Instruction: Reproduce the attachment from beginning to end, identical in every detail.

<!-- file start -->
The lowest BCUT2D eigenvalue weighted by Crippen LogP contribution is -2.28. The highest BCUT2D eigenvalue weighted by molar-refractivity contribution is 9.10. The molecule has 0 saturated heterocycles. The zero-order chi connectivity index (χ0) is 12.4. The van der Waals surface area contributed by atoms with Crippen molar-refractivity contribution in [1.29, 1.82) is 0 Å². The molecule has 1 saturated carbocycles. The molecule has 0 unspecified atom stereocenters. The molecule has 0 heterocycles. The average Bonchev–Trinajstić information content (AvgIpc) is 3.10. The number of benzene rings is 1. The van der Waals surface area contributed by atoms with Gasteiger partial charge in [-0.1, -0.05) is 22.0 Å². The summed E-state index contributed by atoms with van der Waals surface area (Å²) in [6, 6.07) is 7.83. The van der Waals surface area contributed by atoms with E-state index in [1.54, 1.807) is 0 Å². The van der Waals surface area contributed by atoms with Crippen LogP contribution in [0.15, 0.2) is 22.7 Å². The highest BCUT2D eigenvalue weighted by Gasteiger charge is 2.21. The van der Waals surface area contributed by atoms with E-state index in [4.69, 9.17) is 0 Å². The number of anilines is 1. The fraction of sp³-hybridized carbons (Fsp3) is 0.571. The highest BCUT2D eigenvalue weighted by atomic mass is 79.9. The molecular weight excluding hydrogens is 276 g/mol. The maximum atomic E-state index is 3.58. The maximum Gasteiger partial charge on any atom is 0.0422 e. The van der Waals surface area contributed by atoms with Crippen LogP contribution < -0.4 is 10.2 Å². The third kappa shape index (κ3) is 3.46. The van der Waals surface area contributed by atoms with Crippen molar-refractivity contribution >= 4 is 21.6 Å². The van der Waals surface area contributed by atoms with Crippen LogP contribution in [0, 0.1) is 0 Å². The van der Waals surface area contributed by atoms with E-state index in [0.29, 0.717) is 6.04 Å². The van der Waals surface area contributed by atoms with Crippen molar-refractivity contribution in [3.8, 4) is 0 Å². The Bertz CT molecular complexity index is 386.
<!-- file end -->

The lowest BCUT2D eigenvalue weighted by Crippen LogP contribution is -2.28. The highest BCUT2D eigenvalue weighted by molar-refractivity contribution is 9.10. The molecule has 0 saturated heterocycles. The zero-order chi connectivity index (χ0) is 12.4. The van der Waals surface area contributed by atoms with Crippen molar-refractivity contribution in [1.29, 1.82) is 0 Å². The molecule has 1 saturated carbocycles. The molecule has 0 unspecified atom stereocenters. The molecule has 0 heterocycles. The average Bonchev–Trinajstić information content (AvgIpc) is 3.10. The number of benzene rings is 1. The van der Waals surface area contributed by atoms with Gasteiger partial charge in [-0.1, -0.05) is 22.0 Å². The summed E-state index contributed by atoms with van der Waals surface area (Å²) in [6, 6.07) is 7.83. The van der Waals surface area contributed by atoms with E-state index in [1.54, 1.807) is 0 Å². The van der Waals surface area contributed by atoms with Crippen LogP contribution in [0.15, 0.2) is 22.7 Å². The highest BCUT2D eigenvalue weighted by Gasteiger charge is 2.21. The van der Waals surface area contributed by atoms with E-state index in [4.69, 9.17) is 0 Å². The number of anilines is 1. The fraction of sp³-hybridized carbons (Fsp3) is 0.571. The highest BCUT2D eigenvalue weighted by atomic mass is 79.9. The molecular weight excluding hydrogens is 276 g/mol. The maximum atomic E-state index is 3.58. The maximum Gasteiger partial charge on any atom is 0.0422 e. The van der Waals surface area contributed by atoms with Crippen LogP contribution < -0.4 is 10.2 Å². The third kappa shape index (κ3) is 3.46. The van der Waals surface area contributed by atoms with Crippen molar-refractivity contribution >= 4 is 21.6 Å². The van der Waals surface area contributed by atoms with Crippen LogP contribution in [0, 0.1) is 0 Å². The van der Waals surface area contributed by atoms with E-state index in [0.29, 0.717) is 6.04 Å². The van der Waals surface area contributed by atoms with Crippen molar-refractivity contribution in [3.8, 4) is 0 Å². The Bertz CT molecular complexity index is 386.